If you agree with these statements, you are happier than most people
- You manage your finances well and live within your means. You have enough money to do everything you want to do.
- You set and reach goals on an ongoing basis.
- You always make time for trips or vacations with family and friends.
- You use your strengths to do what you do best every day.
- You feel safe and secure in your community.
- You learn something new or interesting every day.
- You have someone in your life who encourages you to be healthy.
- You eat healthy every day.
- You eat five servings of fruits and vegetables at least four days every week.
- You get to the dentist at least once per year.
- In the last 12 months, you have received recognition for helping to improve the city or area where you live.
- You don’t smoke.
- You are of a normal, healthy weight.
- You exercise at least 30 minutes at least three days per week.
- You are active and productive every day.
How to find your happy place
If you want to maximize your well-being, either where you currently live or in a new place, there are a few more guidelines that you can keep in mind.
Communities that are designed with these metrics often thrive and promote longevity:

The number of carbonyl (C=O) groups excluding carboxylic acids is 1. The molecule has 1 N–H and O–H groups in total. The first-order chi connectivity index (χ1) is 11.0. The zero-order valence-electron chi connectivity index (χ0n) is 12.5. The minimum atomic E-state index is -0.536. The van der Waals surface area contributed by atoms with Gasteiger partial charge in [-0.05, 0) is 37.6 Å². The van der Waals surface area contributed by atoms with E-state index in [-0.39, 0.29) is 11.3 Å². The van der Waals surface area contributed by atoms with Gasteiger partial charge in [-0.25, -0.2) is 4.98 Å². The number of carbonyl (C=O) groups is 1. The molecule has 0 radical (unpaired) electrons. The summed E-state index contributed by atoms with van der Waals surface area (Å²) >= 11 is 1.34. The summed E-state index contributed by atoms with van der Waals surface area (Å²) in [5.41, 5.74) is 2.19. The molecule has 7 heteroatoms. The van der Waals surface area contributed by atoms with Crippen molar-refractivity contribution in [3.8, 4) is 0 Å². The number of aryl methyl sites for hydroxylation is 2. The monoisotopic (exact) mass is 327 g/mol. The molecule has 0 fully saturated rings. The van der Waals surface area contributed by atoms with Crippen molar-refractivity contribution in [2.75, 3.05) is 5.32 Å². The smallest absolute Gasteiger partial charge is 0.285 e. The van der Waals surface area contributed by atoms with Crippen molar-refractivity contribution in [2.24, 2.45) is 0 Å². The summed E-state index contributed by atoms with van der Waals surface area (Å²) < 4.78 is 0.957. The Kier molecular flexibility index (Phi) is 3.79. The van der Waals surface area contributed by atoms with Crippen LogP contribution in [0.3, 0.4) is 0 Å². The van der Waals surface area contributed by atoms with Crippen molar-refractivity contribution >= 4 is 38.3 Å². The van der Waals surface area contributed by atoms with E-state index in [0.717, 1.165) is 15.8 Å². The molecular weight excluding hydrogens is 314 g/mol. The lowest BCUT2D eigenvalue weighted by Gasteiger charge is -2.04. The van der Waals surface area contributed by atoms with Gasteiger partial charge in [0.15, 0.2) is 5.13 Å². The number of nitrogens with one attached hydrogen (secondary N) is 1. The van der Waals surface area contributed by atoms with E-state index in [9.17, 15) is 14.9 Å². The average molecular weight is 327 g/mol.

- Trust. There is a cohort of trustworthy politicians, police, and neighbors.
- Walkability. Sidewalks and safe streets facilitate physical activity and socializing.
- Access to nature. There is proximity to parks, open spaces, and trees.
- Civic engagement. People actively contribute to a willing city government on maintaining and approving quality of life.
- Clean environment. There is clean water, air, and land.
- Healthy teeth. People have access to affordable and regular dental care.
- People-friendly streets. Quiet, safe streets that favor humans over cars.
- Healthy behaviors. There are local restrictions on smoking, less obesity, and less drug abuse.
- Healthy food. Farmers’ markets, local restaurants, plant-based food that’s easier to find than fast food from chain restaurants.
The writer E.B. White said, “I arise in the morning torn between a desire to improve (or save) the world and a desire to enjoy (or savor) the world. This makes it hard to plan the day.” The key is to find that sweet spot between savoring life now and doing things that lead to a richer, more meaningful outcome in the future.
Dan Buettner is an explorer, longevity researcher, National Geographic Fellow, and award-winning journalist and producer. He is also the author of the best-selling books “The Blue Zones: Lessons for Living Longer from the People Who’ve Lived the Longest” and “The Blue Zones Solution: Eating and Living Like the World’s Healthiest People.” Follow Dan on Instagram @danbuettner.
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